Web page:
Procedure 12(b)(6). Citing North Carolina’s invocation of its Eleventh Amendment sovereign
immunity, Defendants have also moved for dismissal of Plaintiff’s state-law claims pursuant to
Rules 12(b)(1) and 12(b)(2).
Rule 12(b)(6) provides for the dismissal of a claim based upon a plaintiff’s “failure to
state a claim upon which relief can be granted.” Fed. R. Civ. P. 12(b)(6). Pursuant to Federal
Rule of Civil Procedure 8(a)(2), a complaint must contain a “short and plain statement of the
claim showing that the pleader is entitled to relief.” Fed. R. Civ. Pro. 8(a)(2). In evaluating
motions to dismiss, the court must construe the complaint’s factual allegations “in the light most
favorable to the plaintiff” and “must accept as true all well-pleaded allegations.” Randall v. U.S.,
30 F.3d 518, 522 (4th Cir. 1994). The court, however, need not “accept the legal conclusions
drawn from the facts,” nor “accept as true unwarranted inferences, unreasonable conclusions, or
arguments.” Giarratano v. Johnson, 521 F.3d 298, 302 (4th Cir. 2008) (quoting Eastern Shore
Mkts., Inc. v. J.D. Assocs. Ltd. P’ship, 213 F.3d. 175, 180 (4th Cir. 2000)).
While Rule 8(a)(2) does not require “detailed factual allegations,” a complaint must offer
more than “naked assertion[s]” and unadorned “labels and conclusions.” Ashcroft v. Iqbal, 556
U.S. 662, 678 (2009).
In order to survive a Rule 12(b)(6) motion to dismiss, the facts alleged
must be sufficient to “raise a right to relief above the speculative level” and “state a claim to
relief that is plausible on its face.” Bell Atl. Corp. v. Twombly, 550 U.S. 544, 555, 570 (2007).
Requiring plausibility “does not impose a probability requirement at the pleading stage.”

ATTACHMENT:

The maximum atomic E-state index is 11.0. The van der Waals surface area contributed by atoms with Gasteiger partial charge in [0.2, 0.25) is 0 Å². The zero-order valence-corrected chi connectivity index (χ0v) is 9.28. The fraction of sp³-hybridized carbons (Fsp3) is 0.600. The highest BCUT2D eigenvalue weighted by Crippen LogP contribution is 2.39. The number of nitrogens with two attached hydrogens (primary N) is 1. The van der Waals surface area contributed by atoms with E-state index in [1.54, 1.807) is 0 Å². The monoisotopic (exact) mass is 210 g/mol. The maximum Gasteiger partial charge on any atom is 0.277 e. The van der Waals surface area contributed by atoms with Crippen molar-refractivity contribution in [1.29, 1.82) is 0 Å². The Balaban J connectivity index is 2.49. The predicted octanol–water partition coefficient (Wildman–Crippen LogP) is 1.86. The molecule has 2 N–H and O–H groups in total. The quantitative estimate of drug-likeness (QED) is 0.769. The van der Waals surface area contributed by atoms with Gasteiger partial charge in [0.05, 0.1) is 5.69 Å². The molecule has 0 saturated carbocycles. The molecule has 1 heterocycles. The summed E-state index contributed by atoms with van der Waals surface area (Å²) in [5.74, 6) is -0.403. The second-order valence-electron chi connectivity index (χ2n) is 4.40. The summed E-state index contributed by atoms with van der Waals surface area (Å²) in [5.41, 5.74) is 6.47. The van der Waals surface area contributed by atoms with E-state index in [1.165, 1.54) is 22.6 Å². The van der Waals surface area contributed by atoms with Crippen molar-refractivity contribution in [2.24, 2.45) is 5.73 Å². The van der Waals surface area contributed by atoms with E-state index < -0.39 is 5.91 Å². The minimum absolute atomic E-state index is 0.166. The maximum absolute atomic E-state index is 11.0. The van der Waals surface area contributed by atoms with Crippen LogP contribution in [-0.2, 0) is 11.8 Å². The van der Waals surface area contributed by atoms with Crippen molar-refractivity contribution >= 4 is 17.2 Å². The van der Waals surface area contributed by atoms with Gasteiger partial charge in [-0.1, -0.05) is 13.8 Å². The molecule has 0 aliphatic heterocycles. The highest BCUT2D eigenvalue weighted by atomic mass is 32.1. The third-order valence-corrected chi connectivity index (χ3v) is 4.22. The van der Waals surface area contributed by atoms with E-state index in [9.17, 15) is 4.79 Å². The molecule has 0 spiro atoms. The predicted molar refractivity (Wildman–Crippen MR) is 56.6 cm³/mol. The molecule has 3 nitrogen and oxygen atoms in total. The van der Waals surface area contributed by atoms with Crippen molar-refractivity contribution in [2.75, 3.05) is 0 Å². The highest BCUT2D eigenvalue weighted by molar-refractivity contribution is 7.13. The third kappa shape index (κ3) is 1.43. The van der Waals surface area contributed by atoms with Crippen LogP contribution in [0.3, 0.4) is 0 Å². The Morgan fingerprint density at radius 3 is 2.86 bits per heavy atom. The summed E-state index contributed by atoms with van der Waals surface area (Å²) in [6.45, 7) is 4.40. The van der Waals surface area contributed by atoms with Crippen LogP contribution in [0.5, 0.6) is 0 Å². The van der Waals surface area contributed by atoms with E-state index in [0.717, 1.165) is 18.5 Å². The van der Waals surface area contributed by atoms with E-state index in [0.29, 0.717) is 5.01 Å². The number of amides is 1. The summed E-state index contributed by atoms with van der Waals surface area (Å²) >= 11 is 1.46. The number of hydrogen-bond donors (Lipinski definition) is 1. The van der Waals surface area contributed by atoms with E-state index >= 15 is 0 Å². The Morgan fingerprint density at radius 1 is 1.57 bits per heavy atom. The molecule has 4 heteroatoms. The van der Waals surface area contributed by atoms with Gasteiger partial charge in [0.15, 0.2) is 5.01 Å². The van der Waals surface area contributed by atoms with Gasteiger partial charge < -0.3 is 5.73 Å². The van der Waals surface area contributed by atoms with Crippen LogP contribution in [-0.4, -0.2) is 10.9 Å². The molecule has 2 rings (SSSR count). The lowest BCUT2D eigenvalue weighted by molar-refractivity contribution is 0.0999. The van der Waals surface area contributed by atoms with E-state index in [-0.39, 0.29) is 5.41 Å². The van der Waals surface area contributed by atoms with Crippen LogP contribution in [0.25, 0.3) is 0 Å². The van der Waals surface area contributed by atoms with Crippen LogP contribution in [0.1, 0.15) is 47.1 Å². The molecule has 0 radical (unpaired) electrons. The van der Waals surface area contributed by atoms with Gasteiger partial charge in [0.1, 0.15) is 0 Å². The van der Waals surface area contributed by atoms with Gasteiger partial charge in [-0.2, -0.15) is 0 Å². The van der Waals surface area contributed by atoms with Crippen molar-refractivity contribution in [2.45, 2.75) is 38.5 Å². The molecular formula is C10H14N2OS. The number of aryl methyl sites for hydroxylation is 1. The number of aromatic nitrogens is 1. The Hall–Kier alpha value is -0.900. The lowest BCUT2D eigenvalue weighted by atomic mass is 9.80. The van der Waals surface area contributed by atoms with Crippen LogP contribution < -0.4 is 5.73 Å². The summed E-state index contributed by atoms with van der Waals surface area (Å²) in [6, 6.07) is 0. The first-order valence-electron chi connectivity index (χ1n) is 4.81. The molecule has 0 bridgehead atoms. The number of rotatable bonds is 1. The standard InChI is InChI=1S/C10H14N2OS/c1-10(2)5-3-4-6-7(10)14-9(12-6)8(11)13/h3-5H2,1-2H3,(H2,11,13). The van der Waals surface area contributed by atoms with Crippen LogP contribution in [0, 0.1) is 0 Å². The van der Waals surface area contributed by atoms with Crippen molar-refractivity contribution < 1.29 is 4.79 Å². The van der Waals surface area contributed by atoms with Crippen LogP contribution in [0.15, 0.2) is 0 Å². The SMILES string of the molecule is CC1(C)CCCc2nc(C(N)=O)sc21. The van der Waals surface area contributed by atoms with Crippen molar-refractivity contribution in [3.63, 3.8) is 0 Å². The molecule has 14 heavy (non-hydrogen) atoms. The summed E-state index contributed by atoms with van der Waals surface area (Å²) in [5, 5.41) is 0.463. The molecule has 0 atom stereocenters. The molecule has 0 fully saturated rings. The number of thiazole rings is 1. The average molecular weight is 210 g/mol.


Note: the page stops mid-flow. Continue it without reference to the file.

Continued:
Twombly, 550 U.S. at 556. It does, however, demand more than a “sheer possibility that a
defendant has acted unlawfully.” Iqbal, 556 U.S. at 662. Ultimately, a claim has facial
plausibility when the plaintiff pleads factual content that permits the court to “draw the
reasonable inference that the defendant is liable for the misconduct alleged.” Iqbal, 556 U.S. at
Rules 12(b)(1) and 12(b)(2) provide for dismissal of claims for lack of subject-matter
jurisdiction and lack of personal jurisdiction, respectively. Pursuant to Rule 12(b)(2), plaintiffs
bear the burden of setting forth facts sufficient to demonstrate personal jurisdiction. Mylan
Labs., Inc. v. Akzo, N.V., 2 F.3d 56, 59–60 (4th Cir. 1993). Plaintiffs, however need only prove a
prima facie case of personal jurisdiction, with the court drawing all reasonable inferences arising
from the proof and resolving all factual disputes in plaintiff’s favor. Id.
The existence of subject matter jurisdiction is a threshold issue the court must address
before considering the merits of the case. Jones v. Am. Postal Workers Union, 192 F.3d 417, 422
(4th Cir. 1999). The plaintiff bears the burden of proof in Rule 12(b)(1) motions, and the court
should grant dismissal “only if the material jurisdictional facts are not in dispute and the moving
party is entitled to prevail as a matter of law.” Adams v. Bain, 697 F.2d 1213, 1219 (4th Cir.
There are two distinct ways to present Rule 12(b)(1) motions. The first is to contend that
“the jurisdictional allegations of the complaint were not true.” Id. In such a situation, “a trial
court may then go beyond the allegations of the complaint and in an evidentiary hearing
determine if there are facts to support the jurisdictional allegations.” Id. The second approach,
and the one taken by Defendants in the instant case, is to contend that a complaint “simply fails
to allege facts upon which subject matter jurisdiction can be based.” Id. In this event, “all the
facts alleged in the complaint are assumed to be true and the plaintiff, in effect, is afforded the
same procedural protection as he would receive under Rule 12(b)(6) consideration.” Id. The
12(b)(1) motion must be denied if the complaint alleges “sufficient facts to invoke subject matter
jurisdiction.” Kerns v. U.S., 585 F.3d 187, 192 (4th Cir. 2009).
While the Defendants seek dismissal under both Rules 12(b)(1) and 12(b)(2), the motions
to dismiss are, in essence, a jurisdictional challenge based on Defendant North Carolina’s